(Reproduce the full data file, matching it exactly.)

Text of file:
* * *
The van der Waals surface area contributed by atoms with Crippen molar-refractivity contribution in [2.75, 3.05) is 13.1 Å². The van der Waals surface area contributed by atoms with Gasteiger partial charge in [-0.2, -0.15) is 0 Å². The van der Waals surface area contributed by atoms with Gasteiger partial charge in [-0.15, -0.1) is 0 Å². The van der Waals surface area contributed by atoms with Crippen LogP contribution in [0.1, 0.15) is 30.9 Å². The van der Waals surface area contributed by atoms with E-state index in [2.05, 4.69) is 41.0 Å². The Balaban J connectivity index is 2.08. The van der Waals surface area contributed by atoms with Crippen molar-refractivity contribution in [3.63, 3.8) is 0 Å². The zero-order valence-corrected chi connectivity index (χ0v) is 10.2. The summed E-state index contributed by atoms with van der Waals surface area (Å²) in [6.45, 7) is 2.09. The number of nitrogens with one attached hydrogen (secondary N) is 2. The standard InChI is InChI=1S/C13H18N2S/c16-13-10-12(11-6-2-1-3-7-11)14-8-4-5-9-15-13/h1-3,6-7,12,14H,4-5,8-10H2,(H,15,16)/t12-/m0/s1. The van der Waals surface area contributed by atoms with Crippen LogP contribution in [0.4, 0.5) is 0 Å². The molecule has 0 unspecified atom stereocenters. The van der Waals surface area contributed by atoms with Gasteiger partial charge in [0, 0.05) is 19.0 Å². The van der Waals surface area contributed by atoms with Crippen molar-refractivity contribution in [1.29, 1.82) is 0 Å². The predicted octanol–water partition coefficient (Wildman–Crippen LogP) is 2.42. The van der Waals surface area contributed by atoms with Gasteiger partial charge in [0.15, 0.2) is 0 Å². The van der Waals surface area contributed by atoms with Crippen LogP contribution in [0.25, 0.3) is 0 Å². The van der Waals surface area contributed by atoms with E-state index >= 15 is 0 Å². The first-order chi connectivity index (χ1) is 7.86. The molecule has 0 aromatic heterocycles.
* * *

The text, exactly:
The van der Waals surface area contributed by atoms with Crippen molar-refractivity contribution in [2.75, 3.05) is 13.1 Å². The van der Waals surface area contributed by atoms with Gasteiger partial charge in [-0.2, -0.15) is 0 Å². The van der Waals surface area contributed by atoms with Gasteiger partial charge in [-0.15, -0.1) is 0 Å². The van der Waals surface area contributed by atoms with Crippen LogP contribution in [0.1, 0.15) is 30.9 Å². The van der Waals surface area contributed by atoms with E-state index in [2.05, 4.69) is 41.0 Å². The Balaban J connectivity index is 2.08. The van der Waals surface area contributed by atoms with Crippen molar-refractivity contribution in [3.63, 3.8) is 0 Å². The zero-order valence-corrected chi connectivity index (χ0v) is 10.2. The summed E-state index contributed by atoms with van der Waals surface area (Å²) in [6.45, 7) is 2.09. The number of nitrogens with one attached hydrogen (secondary N) is 2. The standard InChI is InChI=1S/C13H18N2S/c16-13-10-12(11-6-2-1-3-7-11)14-8-4-5-9-15-13/h1-3,6-7,12,14H,4-5,8-10H2,(H,15,16)/t12-/m0/s1. The van der Waals surface area contributed by atoms with Crippen LogP contribution in [0.4, 0.5) is 0 Å². The molecule has 0 unspecified atom stereocenters. The van der Waals surface area contributed by atoms with Gasteiger partial charge in [0, 0.05) is 19.0 Å². The van der Waals surface area contributed by atoms with Crippen molar-refractivity contribution in [1.29, 1.82) is 0 Å². The predicted octanol–water partition coefficient (Wildman–Crippen LogP) is 2.42. The van der Waals surface area contributed by atoms with Gasteiger partial charge in [0.15, 0.2) is 0 Å². The van der Waals surface area contributed by atoms with Crippen LogP contribution in [0.25, 0.3) is 0 Å². The van der Waals surface area contributed by atoms with E-state index >= 15 is 0 Å². The first-order chi connectivity index (χ1) is 7.86. The molecule has 0 aromatic heterocycles.